Minnesota shuts Water Gremlin over lead poisoning threat

A sign for Water Gremlin is seen.
A sign for Water Gremlin, a White Bear Township, Minn., fishing tackle and battery component maker, is seen on Monday. The company has been the focus of state enforcement action for months, most recently for tests that found a solvent was leaking out of the factory and into soil.
Matt Sepic | MPR News

Updated: Oct. 29, 10 a.m.

Two state agencies have ordered the shutdown of a White Bear Township fishing tackle and battery component maker after the children of employees were found to have dangerous levels of lead in their blood.

Water Gremlin has been the focus of state enforcement action for months, most recently for tests that found a solvent was leaking out of the factory and into soil.

But following an inspection by state regulators over the weekend, health officials found that suspected lead dust had made its way into the homes of company employees, and into the bloodstreams of their families.

Department of Labor and Industry Commissioner Nancy Leppink said that she issued a temporary order shutting down production at Water Gremlin, but that her order can only extend for 72 hours. She said the health and labor agencies are asking a judge for an injunction to extend the shutdown of industrial production of lead products.

Create a More Connected Minnesota

MPR News is your trusted resource for the news you need. With your support, MPR News brings accessible, courageous journalism and authentic conversation to everyone - free of paywalls and barriers. Your gift makes a difference.

In a court filing, Ramsey County health official Jim Yannarelly revealed that reports of elevated blood lead levels first surfaced 2017 in children of Water Gremlin employees. Those didn’t rise to the level where state law required an investigation and regulator response.

Yannarelly, the program supervisor for the county’s lead and healthy homes division, said officials worked with Water Gremlin and some employees to determine a cause and minimize exposure.

By 2018, however, Yannarelly said county health teams had grown alarmed that lead levels were not falling. They found through site visits that employees in work clothes took smoke breaks in their cars, ate lunch in clothes with visible lead dust on them and wore items home that had been exposed to lead.

Discovery of a child with an especially dangerous lead level in January 2019 prompted a mandatory investigation and requirements on the company. That child was found to have a level of more than 16 micrograms per deciliter. Red flags go up at 5 micrograms, although pediatricians are quick to point out that the only safe level of lead is zero.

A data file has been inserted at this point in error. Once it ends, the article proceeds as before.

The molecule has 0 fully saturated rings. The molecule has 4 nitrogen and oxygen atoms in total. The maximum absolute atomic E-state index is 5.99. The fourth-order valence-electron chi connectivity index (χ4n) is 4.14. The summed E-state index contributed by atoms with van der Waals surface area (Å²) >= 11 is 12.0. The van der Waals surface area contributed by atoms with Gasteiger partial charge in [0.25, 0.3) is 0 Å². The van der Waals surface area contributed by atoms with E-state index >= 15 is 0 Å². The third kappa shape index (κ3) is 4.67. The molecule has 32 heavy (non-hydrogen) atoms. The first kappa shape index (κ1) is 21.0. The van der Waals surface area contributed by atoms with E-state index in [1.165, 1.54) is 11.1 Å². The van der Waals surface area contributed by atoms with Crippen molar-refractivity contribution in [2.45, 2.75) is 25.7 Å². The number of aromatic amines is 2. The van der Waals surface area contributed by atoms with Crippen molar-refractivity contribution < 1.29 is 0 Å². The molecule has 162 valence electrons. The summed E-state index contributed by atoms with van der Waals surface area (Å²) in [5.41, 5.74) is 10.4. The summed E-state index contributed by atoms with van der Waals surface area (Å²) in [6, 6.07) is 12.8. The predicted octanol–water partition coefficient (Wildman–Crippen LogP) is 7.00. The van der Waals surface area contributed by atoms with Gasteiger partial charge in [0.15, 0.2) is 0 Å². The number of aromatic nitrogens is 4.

On Oct. 14, a new report involving the child of a plant worker escalated the case and caused a referral to the Minnesota Department of Health.

“Confirmation of a second case of childhood lead poisoning made it clear that practices at the plant were not sufficient to reduce the risk,” state health Commissioner Jan Malcolm said in a statement.

Health officials said the lead levels were sufficiently high that they would expect that the two children could suffer from intelligence impairment and long-lasting developmental impacts.

In a legal brief supporting the move to shutter Water Gremlin, Peter Surdo, a special assistant to Attorney General Keith Ellison, wrote that the lead poisoning risks could spread beyond Water Gremlin families when they sell their houses and cars.

“This is, by its very nature, a threat to public health,” Surdo wrote. “It is shocking that Water Gremlin has been aware that lead is present at elevated levels of its employees’ children, and has not successfully prevented their exposure.”

In a statement, Water Gremlin said it was “saddened to learn” that its work with the county “did not result in positive changes for some of our employees’ families.”

The company noted that no workers have shown blood lead levels above Occupational Safety and Health Administration thresholds and suggested a lapse in “employee industrial hygiene” was to blame for the lead exposure at the workers’ homes, adding, “If necessary, the company will utilize disciplinary action for employees who do not follow those policies.

Ramsey County officials also said they were working to establish unemployment benefits for the workers at Water Gremlin, with the expectation that workers there would be out of work and not being paid for some time.

Two people sit at a table with information.
Sarkapru Htoo, left, and Saysay Eh, Karen language interpreters with the Ramsey County Department of Public Health, await clients at the Vadnais Sports Center on Monday. Officials also have books and toys for children ready to distribute.
Matt Sepic | MPR News

They set up a temporary assistance center at the Vadnais Sports Center in Vadnais Heights to provide employment assistance and answer worker health questions as Water Gremlin was shutting down late Monday morning.

In March, Water Gremlin agreed to pay $7 million in fines for emitting excessive amounts of the cancer-causing substance TCE. The MPCA has also sought to shut down some of its operations because of contamination of soil beneath the plant. Water Gremlin has disputed the agency’s findings of additional pollutants.

Gov. Tim Walz on Monday called it “heartbreaking” and “unacceptable” that “unsafe conditions at Water Gremlin’s facility resulted in workers unknowingly bringing home lead dust, causing lead poisoning in their children.”

State Sen. Roger Chamberlain, R-Lino Lakes, whose district includes Water Gremlin, agreed that stopping the manufacturer’s operations “at least for the time being, is a necessary step. If companies misbehave, there must be consequences and accountability.”

MPR News reporter Matt Sepic contributed to this report.